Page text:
Nestled at the back of a quiet cove just 20 minutes from downtown is Asheville Farmstead School, a play-based, farm and forest outdoor school in Candler.
The school serves preschool children, summer camps, school groups, other large groups, and nature-loving families in a variety of programs in which students are encouraged to use their imaginations, bodies, and curiosity to interact with the Earth.
The school itself sits on 25 lush acres and days at the farmstead are spent both in a field setting, on three acres offering room for gardening, running games, and more; and in a forest setting, with a mixed hardwood cove forest offering a logging road, trails, and a ridgeline.
Some other unique features of the property include a stone-built schoolhouse, forts, a creek, and spring, and a schoolyard always filled with rotating loose parts, natural items, and objects for exploration. This setting as a whole lends itself to teachable moments, discovery, and kinesthetic learning.
Director of Asheville Farmstead School and educator Lauren Brown says that her school “offers the chance for the next generation to make connections to their food, each other, and the Earth in ways that were part of our ancestors’ daily routines.”
She and the school embrace the values of our collective conscious and history by leading children on an exploration for timeless knowledge and not-quite-lost skills. These skills taught at the farmstead include permaculture, homesteading and camping, and plant and animal identification and care. Through the school’s programs, students will sprout into confident and capable producers and consumers in the food chain by unearthing the connections between people, food, and nature.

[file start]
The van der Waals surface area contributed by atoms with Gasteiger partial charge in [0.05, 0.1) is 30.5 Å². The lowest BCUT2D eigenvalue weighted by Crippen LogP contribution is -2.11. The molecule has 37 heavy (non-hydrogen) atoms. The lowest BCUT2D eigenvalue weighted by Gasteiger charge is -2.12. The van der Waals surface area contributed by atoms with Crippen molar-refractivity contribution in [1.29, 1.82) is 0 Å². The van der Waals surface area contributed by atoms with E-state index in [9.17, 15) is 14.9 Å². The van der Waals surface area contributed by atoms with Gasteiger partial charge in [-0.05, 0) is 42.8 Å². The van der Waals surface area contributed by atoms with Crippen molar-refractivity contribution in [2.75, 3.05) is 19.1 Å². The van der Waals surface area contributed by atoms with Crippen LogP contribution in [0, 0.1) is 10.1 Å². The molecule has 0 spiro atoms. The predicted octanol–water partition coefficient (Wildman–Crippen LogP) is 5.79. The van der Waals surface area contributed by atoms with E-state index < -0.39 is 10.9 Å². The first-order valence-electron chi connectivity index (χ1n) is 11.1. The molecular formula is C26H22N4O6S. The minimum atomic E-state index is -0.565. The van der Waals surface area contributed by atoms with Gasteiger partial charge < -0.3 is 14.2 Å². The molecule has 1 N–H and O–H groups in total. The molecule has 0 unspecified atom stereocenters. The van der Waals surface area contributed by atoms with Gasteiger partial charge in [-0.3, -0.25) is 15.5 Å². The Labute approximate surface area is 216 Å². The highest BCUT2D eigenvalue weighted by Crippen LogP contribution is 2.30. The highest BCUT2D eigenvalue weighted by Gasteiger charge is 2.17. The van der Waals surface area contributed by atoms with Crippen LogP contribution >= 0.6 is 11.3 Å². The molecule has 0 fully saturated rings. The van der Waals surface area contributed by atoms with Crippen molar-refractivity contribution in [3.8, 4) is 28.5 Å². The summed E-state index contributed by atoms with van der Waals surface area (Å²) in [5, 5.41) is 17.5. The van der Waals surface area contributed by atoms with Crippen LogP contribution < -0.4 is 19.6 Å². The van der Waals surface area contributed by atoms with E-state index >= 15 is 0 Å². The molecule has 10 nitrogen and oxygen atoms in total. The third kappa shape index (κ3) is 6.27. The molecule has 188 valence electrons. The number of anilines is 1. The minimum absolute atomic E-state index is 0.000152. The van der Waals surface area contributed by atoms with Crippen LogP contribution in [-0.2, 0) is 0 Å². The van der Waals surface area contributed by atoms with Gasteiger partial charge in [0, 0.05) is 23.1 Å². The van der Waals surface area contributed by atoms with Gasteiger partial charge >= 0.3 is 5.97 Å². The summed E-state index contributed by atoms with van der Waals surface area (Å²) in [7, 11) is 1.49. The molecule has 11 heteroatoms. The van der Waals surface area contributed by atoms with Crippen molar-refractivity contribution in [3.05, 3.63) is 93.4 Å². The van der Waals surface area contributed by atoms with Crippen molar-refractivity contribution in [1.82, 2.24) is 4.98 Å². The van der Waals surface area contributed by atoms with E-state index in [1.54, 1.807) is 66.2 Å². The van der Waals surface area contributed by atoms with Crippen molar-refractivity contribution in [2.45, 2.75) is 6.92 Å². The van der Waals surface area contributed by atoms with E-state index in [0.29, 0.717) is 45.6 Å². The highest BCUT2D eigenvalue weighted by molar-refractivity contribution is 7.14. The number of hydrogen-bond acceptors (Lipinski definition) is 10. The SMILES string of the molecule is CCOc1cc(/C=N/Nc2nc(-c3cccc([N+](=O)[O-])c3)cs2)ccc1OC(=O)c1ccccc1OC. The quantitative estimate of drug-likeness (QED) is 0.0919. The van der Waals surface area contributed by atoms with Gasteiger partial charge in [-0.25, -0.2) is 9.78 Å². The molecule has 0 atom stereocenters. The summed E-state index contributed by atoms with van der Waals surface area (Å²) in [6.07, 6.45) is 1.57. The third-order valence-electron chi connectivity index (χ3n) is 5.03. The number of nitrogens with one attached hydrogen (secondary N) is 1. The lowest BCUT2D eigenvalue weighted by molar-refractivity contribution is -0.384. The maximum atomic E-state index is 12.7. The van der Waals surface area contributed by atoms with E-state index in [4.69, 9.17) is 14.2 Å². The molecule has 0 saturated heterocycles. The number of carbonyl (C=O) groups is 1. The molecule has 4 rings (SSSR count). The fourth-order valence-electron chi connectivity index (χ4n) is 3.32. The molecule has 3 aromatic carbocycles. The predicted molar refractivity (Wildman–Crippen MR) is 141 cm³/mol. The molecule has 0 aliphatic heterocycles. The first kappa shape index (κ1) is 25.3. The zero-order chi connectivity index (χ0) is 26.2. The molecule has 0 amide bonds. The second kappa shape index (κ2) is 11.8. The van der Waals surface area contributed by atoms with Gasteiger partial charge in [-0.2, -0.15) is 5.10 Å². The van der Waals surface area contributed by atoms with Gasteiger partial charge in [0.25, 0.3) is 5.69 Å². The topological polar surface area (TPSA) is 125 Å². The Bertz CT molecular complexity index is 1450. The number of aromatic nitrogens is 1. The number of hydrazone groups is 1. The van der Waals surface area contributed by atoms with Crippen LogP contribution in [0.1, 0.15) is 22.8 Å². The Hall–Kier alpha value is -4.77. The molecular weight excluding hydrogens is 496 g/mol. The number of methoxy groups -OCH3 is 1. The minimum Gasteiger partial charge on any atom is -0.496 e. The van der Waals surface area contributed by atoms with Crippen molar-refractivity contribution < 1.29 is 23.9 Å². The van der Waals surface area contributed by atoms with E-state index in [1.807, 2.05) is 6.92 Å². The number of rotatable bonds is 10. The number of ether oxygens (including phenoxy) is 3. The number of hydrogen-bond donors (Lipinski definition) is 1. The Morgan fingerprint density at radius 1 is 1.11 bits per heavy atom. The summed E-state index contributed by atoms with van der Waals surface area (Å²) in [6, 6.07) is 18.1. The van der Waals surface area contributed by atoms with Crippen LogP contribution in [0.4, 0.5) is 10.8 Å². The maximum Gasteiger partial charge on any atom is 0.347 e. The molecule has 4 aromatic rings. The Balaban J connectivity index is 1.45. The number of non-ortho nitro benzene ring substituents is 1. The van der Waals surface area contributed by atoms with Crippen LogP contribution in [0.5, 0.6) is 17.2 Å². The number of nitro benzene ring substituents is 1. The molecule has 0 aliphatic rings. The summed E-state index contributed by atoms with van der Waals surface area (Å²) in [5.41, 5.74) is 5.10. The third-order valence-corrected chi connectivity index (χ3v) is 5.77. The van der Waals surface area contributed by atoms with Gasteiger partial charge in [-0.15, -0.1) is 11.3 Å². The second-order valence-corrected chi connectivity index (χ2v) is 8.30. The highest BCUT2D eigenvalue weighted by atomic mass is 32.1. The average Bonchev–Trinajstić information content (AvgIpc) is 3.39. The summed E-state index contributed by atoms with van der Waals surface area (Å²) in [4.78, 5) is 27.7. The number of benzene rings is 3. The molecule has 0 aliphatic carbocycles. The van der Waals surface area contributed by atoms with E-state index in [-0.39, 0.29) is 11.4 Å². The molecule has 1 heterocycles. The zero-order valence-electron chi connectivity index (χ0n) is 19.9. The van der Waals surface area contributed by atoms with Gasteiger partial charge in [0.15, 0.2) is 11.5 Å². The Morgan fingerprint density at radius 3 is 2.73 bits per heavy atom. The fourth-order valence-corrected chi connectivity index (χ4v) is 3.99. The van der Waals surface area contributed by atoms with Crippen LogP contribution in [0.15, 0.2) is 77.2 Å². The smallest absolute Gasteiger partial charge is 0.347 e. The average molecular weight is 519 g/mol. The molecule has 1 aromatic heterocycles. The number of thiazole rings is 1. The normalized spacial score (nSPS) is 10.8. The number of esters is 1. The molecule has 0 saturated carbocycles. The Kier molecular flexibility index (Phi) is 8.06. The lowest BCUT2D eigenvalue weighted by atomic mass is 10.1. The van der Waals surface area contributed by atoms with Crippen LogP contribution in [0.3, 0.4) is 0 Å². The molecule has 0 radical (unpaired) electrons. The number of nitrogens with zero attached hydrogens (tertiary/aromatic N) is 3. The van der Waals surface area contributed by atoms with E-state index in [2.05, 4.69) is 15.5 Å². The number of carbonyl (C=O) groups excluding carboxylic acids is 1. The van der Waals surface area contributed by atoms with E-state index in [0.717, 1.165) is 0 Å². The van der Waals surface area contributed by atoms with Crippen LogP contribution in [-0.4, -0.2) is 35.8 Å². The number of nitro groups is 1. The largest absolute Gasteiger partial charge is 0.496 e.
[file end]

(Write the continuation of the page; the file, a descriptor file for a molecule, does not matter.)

Richard Louv, American author and journalist who is perhaps best known for his book “Last Child in the Woods: Saving Our Children From Nature-Deficit Disorder,” says too many of our youth suffer from nature-deficit disorder as they are glued to their screens and immersed in organized competitive activities.
Outdoor schools like Asheville Farmstead School allow for a reconnection to nature that so many families, particularly in the Asheville area, are once again beginning to crave in today’s modern climate.
One Asheville Farmstead School parent shares insight on her children’s experience at the farmstead: “I can see how much their minds and bodies have grown as they have been encouraged to explore, create, and problem-solve in natural habitats.”
If the farm and forest are calling to you, you can join Asheville Farmstead School on April 29 from 10 a.m. to noon for the school’s monthly free family discovery day event.
A free week of summer camp at Camp Farmstead will be raffled off to one attending family. For more information about this event, or to learn about any of the programs at Asheville Farmstead School, visit www.ashevillefarmstead.org.